Hi and welcome back to Weekly Dev Tips. I’m your host Steve Smith, aka Ardalis.
This is episode 49 on the Single Responsibility Principle.
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Show Notes / Transcript
The Single Responsibility Principle, or SRP, is the S in the SOLID principles macronym. The short version of it is that a class should have only one reason to change. Specifically, the reason referred to here is tied to the application's requirements. Each class should only be required to change in response to a single change in the application's requirements. These requirements typically correspond to real world things. For example, let's say the application needs to display a report for quarterly sales performance. The system's requirements might be that the report be rendered in a browser, that it include all sales for a given quarter grouped by individual sales representative. Either of these requirements might change in the future. Perhaps the reports need to be emailed as PDFs. Perhaps they need to be calculated monthly instead of quarterly or rolled up by sales region. Ideally, the format of the report and the details of how it is calculated should be separate responsibilities of separate classes.
Why is SRP important? Back in episode 15, Maintain Legacy Code with New Code, I explain one reason. Every time you change a class, you risk breaking classes that work with it. When a class has multiple responsibilities, it will likely need to change more often. Also, it's likely these responsibilities will be tightly coupled together by the class, making it harder to change them independently and further increasing the inherent risk of changing them. Let's say you have to fix a bug in an application. Would you rather have to work in a single class that literally only does the thing that has the bug in it, or would you prefer to work in a 2000 line long class that does 10 different things, all of which are intermixed in the class's 50 methods and properties? I know which one I prefer.
Too often, developers new to SOLID will hear about SRP and misunderstand a bit what a responsibility really is. They might have a class they've carved out from the rest of the application. Something like CustomerManager. They'll happily explain how CustomerManager is only responsible for Customers in the application, and thus is following SRP. But upon reviewing the code, it's clear that CustomerManager is responsible for Customer validation, Customer persistence, and Customer formatting for various user interfaces. It's responsible for notifying Customers when they place orders and oh yeah, it also is responsible for Customers placing orders, as well as managing their orders and their payment providers and their account history. But don't worry - CustomerManager only has one responsibility: Customers!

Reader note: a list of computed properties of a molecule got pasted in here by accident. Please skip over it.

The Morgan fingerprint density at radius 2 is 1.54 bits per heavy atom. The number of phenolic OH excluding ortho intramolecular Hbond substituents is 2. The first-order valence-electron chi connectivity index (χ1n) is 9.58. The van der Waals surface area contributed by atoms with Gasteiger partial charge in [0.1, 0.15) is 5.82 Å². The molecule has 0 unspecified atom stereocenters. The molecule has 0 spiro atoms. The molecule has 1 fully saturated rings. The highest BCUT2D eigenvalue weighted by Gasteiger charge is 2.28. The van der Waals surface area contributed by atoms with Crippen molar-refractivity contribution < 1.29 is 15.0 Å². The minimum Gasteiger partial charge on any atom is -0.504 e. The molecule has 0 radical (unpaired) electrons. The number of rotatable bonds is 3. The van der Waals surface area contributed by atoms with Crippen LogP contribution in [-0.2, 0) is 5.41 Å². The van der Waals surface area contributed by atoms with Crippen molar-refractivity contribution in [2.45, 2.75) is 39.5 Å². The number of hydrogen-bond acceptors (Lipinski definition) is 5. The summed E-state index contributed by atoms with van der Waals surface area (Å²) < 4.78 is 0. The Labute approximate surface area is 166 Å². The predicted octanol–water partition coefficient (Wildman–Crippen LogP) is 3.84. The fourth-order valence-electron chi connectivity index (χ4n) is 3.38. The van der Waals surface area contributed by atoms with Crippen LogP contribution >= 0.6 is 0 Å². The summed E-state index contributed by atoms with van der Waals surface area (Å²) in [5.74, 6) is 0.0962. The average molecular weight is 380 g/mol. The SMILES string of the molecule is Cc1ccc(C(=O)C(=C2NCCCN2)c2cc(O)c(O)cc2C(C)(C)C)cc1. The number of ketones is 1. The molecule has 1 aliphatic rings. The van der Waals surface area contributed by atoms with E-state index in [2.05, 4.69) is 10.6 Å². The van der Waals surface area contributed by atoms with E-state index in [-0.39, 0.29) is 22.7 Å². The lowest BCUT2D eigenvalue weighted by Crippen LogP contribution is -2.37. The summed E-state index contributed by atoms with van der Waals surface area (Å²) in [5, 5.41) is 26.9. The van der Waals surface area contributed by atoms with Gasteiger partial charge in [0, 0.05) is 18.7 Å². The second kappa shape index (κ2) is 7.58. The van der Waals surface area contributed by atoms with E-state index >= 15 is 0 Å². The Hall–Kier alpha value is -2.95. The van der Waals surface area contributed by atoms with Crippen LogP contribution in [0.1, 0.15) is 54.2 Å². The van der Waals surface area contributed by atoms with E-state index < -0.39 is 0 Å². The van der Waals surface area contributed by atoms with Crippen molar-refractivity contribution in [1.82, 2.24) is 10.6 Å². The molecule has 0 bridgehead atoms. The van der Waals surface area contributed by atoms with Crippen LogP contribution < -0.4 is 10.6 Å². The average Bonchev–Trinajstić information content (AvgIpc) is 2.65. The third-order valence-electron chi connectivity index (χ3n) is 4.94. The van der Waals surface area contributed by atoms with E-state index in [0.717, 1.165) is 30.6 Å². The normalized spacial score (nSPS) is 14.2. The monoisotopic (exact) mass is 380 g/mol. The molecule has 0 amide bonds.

Although I said responsibilities typically map to business requirements, they don't typically map to entities like customers or orders or policies. This is because these entities will often have a lot of rich behavior that can be isolated into separate responsibilities, often with cross-cutting concerns within the application. For instance, how a customer is validated will likely be very similar to how an order is validated. The same goes for persistence and UI formatting and a host of other activities. Each of these is a responsibility, and should be isolated in its own class.
Now, it might seem like breaking up big classes into small ones is going to result in a lot more code, but often just the opposite occurs. As you pull cross-cutting concerns like validation, persistence, logging, notifications, formatting, etc. into their own classes, you'll often find ways to standardize the codebase and reuse these classes. A common way to achieve this reuse is through the strategy pattern, which I discuss in episode e…. The Strategy pattern lets you move responsibilities out of a class by delegating to other classes, which are often defined as fields or properties on the original class. These fields or properties have their instances set by having them passed in through the constructor, in what's commonly called dependency injection. Dependency injection and the strategy design pattern go hand-in-hand, and are my favorite way to refactor to achieve SRP
in classes that I find have too many responsibilities.
If you'd like to learn more about SRP and SOLID, check out my newly revised course, SOLID Principles for C# Developers, on Pluralsight
. It's a complete update of my original SOLID Principles of Object Oriented Design course
that has been in the top 100 for Pluralsight since it was published in 2010. The new one is shorter and streamlined, though it doesn't cover some topics the original course has. The new course also uses Visual Studio 2019 and has all of its course samples on GitHub. Check both of them out and let me know what you think.
Show Resources and Links
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